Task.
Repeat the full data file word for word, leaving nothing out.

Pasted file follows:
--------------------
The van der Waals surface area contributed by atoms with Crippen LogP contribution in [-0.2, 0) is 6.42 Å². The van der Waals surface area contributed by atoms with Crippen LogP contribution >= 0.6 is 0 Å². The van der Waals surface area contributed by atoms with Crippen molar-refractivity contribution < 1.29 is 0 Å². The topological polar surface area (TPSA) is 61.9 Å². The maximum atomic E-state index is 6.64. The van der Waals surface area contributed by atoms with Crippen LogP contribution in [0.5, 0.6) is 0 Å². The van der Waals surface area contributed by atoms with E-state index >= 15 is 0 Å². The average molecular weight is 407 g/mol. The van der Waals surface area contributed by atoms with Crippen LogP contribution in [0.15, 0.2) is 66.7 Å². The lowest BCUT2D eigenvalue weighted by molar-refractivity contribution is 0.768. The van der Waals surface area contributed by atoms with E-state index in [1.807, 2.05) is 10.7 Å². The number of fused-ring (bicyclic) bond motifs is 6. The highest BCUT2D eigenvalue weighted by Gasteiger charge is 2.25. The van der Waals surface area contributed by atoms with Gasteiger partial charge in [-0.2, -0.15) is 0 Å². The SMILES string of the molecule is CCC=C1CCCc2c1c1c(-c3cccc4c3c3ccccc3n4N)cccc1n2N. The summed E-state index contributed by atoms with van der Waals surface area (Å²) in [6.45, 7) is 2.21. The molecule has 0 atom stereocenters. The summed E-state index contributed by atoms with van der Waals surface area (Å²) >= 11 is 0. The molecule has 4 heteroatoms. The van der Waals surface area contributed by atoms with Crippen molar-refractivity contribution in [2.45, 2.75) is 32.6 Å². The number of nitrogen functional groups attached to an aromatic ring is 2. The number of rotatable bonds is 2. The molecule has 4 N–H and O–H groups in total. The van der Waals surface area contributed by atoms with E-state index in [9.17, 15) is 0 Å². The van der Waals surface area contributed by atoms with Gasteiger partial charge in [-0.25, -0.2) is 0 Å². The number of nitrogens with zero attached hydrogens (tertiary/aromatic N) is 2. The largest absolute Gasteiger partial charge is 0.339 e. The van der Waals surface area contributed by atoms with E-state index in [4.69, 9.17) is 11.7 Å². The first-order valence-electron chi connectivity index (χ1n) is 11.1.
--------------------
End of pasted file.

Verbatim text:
The van der Waals surface area contributed by atoms with Crippen LogP contribution in [-0.2, 0) is 6.42 Å². The van der Waals surface area contributed by atoms with Crippen LogP contribution >= 0.6 is 0 Å². The van der Waals surface area contributed by atoms with Crippen molar-refractivity contribution < 1.29 is 0 Å². The topological polar surface area (TPSA) is 61.9 Å². The maximum atomic E-state index is 6.64. The van der Waals surface area contributed by atoms with Crippen LogP contribution in [0.5, 0.6) is 0 Å². The van der Waals surface area contributed by atoms with E-state index >= 15 is 0 Å². The average molecular weight is 407 g/mol. The van der Waals surface area contributed by atoms with Crippen LogP contribution in [0.15, 0.2) is 66.7 Å². The lowest BCUT2D eigenvalue weighted by molar-refractivity contribution is 0.768. The van der Waals surface area contributed by atoms with E-state index in [1.807, 2.05) is 10.7 Å². The number of fused-ring (bicyclic) bond motifs is 6. The highest BCUT2D eigenvalue weighted by Gasteiger charge is 2.25. The van der Waals surface area contributed by atoms with Gasteiger partial charge in [-0.2, -0.15) is 0 Å². The SMILES string of the molecule is CCC=C1CCCc2c1c1c(-c3cccc4c3c3ccccc3n4N)cccc1n2N. The summed E-state index contributed by atoms with van der Waals surface area (Å²) in [6.45, 7) is 2.21. The molecule has 0 atom stereocenters. The summed E-state index contributed by atoms with van der Waals surface area (Å²) >= 11 is 0. The molecule has 4 heteroatoms. The van der Waals surface area contributed by atoms with Crippen molar-refractivity contribution in [2.45, 2.75) is 32.6 Å². The number of nitrogen functional groups attached to an aromatic ring is 2. The number of rotatable bonds is 2. The molecule has 4 N–H and O–H groups in total. The van der Waals surface area contributed by atoms with E-state index in [9.17, 15) is 0 Å². The van der Waals surface area contributed by atoms with Gasteiger partial charge in [-0.25, -0.2) is 0 Å². The number of nitrogens with zero attached hydrogens (tertiary/aromatic N) is 2. The largest absolute Gasteiger partial charge is 0.339 e. The van der Waals surface area contributed by atoms with E-state index in [4.69, 9.17) is 11.7 Å². The first-order valence-electron chi connectivity index (χ1n) is 11.1.